Thank you for taking the time to read this reflective essay on an interpretation of Jean-Jacques Rousseau’s philosophy. I do appreciate your insights on individualism and human nature. Admittedly, this was a point I should have fleshed out more in my article. It has been a while since I read the Leviathan in detail. Perhaps, when I do so, I’ll write an article exploring the concept of human nature considering the views of Hobbes, as well as those of Rousseau and Peterson. I think any understanding of human nature must be grounded in both group and individual. A multi-disciplinary approach (philosophy, psychology, anthropology) is probably best.

I do have to take issue with what your dismissal of my critique of postmodernism. I realize I did not cover the ground thoroughly here, but pursuing that topic would have changed the direction of the article away from Rousseau. My dismissal of postmodernism is not simply based on the fact that I do not like its implications. Postmodernism is impractical, has provided little or real value to civilization since it emerged, and seems to exist only in environments divorced from real-world experience (a series of philosophies for the ivory tower). I have read many twentieth-century French and postmodern philosophers: mostly Foucault but also Derrida, Lacan (and several historians inspired by Lacan), Helene Cixous, Judith Butler, and Richard Rorty. I think Camille Paglia’s critiques of Foucault are spot on. His work is derivative of thinkers such as Erving Goffman. Additionally, Foucault overemphasizes the power idea while not taking into proper account competence. This is something Jordan Peterson touches on in his critique of postmodernism generally. I known Peterson said he has read Madness and Civilization as well as some Derrida. Beyond that, I do not know how much postmodern sources he has read. I found Derrida’s texts quite unreadable. The historians Stanley and Barbara Stein, influenced by the philosophy of Jacques Lacan, wrote Silver, Trade, and War in a particularly bad writing style. I am using this as an example because the ideas explored are quite engage but the way it was written was just awful. Postmodern philosophic writing does itself a huge disservice. Camille Paglia has described postmodernists as being like ‘high priests’ muttering to themselves in this elitist language. As a side not, the notion of using impenetrable jargon goes back to the Persian polymath and alchemist Jabir ibn Hayyan (c.721-c.815). Some linguists[1] have even speculated that the term ‘gibberish’ derives from his Latinized name ‘Geber.’ The etymology is likely apocryphal.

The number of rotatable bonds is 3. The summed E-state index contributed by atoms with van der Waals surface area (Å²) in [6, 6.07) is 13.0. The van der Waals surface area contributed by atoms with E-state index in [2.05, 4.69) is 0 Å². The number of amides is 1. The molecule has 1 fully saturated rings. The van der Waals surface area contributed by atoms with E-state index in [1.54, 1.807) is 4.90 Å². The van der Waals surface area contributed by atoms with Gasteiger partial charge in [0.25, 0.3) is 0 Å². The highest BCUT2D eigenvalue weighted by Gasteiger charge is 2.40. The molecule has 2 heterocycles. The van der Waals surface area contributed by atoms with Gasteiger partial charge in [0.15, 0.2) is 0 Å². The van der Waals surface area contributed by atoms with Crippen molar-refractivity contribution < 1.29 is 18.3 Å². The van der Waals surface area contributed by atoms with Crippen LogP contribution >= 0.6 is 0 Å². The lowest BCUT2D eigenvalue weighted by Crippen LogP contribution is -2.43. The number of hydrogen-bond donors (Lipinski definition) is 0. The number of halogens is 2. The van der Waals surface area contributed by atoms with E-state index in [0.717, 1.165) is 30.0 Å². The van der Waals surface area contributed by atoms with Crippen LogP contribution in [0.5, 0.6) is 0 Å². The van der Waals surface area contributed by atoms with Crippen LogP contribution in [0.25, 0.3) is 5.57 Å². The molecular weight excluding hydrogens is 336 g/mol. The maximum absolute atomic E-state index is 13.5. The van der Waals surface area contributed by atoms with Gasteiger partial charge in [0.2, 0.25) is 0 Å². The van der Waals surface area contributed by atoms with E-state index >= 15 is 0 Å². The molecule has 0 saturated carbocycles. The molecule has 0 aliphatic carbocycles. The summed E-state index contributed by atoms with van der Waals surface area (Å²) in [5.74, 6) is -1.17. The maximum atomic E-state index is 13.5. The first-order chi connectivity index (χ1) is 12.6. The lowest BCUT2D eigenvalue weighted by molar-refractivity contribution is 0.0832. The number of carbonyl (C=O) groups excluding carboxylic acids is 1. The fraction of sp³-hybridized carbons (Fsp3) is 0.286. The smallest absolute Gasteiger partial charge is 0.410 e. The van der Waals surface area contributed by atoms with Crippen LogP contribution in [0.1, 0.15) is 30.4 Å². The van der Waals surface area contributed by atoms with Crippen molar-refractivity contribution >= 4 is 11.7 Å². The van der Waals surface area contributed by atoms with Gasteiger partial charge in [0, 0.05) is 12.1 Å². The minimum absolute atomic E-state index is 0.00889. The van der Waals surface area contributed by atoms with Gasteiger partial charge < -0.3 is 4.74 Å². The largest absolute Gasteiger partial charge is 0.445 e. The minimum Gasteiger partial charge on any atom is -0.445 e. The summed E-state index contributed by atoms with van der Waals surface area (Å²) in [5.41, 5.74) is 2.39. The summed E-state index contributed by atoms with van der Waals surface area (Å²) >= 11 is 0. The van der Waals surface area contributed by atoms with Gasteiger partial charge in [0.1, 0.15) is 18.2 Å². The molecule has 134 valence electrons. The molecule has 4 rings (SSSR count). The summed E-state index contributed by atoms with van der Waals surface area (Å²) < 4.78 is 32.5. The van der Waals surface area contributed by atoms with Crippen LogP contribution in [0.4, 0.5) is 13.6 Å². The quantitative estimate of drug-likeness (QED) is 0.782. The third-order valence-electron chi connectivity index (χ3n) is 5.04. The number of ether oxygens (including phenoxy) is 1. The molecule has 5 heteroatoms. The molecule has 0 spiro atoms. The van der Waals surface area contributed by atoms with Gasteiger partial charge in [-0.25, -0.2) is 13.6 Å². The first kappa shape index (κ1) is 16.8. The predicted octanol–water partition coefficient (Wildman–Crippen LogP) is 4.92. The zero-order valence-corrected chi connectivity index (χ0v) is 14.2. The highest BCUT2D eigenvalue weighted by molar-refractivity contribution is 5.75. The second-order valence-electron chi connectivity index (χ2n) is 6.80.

On Marx, I think we will disagree. I will not spend too much time here going over Marx as the only work by him that I have read is The Communist Manifesto. I will say that I sympathize with some of the concerns he voiced but abhor the conclusions. My dismissive attitude toward Marx is strengthened by the fact that every Marxist regime of the twentieth century has turned into a murderous, authoritarian, dystopia. As an undergrad, I flirted with leftist ideals but increasingly found that those who promote them are either unaware of the realistic implications of restructuring political power or using such ideals as a cover for bitterness and resentment. I found Jordan Peterson’s critiques of both fascism and communism to be the most important political contributions of his online lectures.

In short, I think that Postmodernism and Marxism take a few important insights and draw rather extreme conclusions. I am speaking broadly here, of course.

I do want to address a final point. I think our interest in the individual and collective (as well as the interaction between both) is essential to understanding both human nature and the current political landscape. There is much talk about tribalism in politics. Nationalism is a form of tribalism. Tribalism, however, cannot simply be brushed aside in favor of cosmopolitanism. Jordan Peterson has stated that the purpose of the nation is to give rise to the individual. Johann Gottfried Herder defended the idea of being proud of one’s customs. I would take the position that tribalism is an essential foundation (so long as it is not limiting) for cosmopolitanism. A bottom-up approach is stable. In contrast, a top-down approach (such as that of the EU) is fundamentally unstable (a ‘Tower of Babel’-like situation). The group is essential for the rise of the individual because one has to be socialized and share basic customs in common with other before one can surpass others in certain valuable skills and, thus, have an individualism which is highly regarded by others in the group. You are right to emphasize the importance of groups when you mention both Rousseau and Marx, but this is only part of the larger picture of human nature.

With regard to reading Marx, I would argue that reading far-left thinkers should be balanced by reading far-right thinkers such as Oswald Spengler. Both the far-left and far-right are fringes and the Overton Window should not be shifted to move either into a central position but radical perspectives often have to be addressed even if only to be refuted.


[1] Grose 1811 Dictionary, ,

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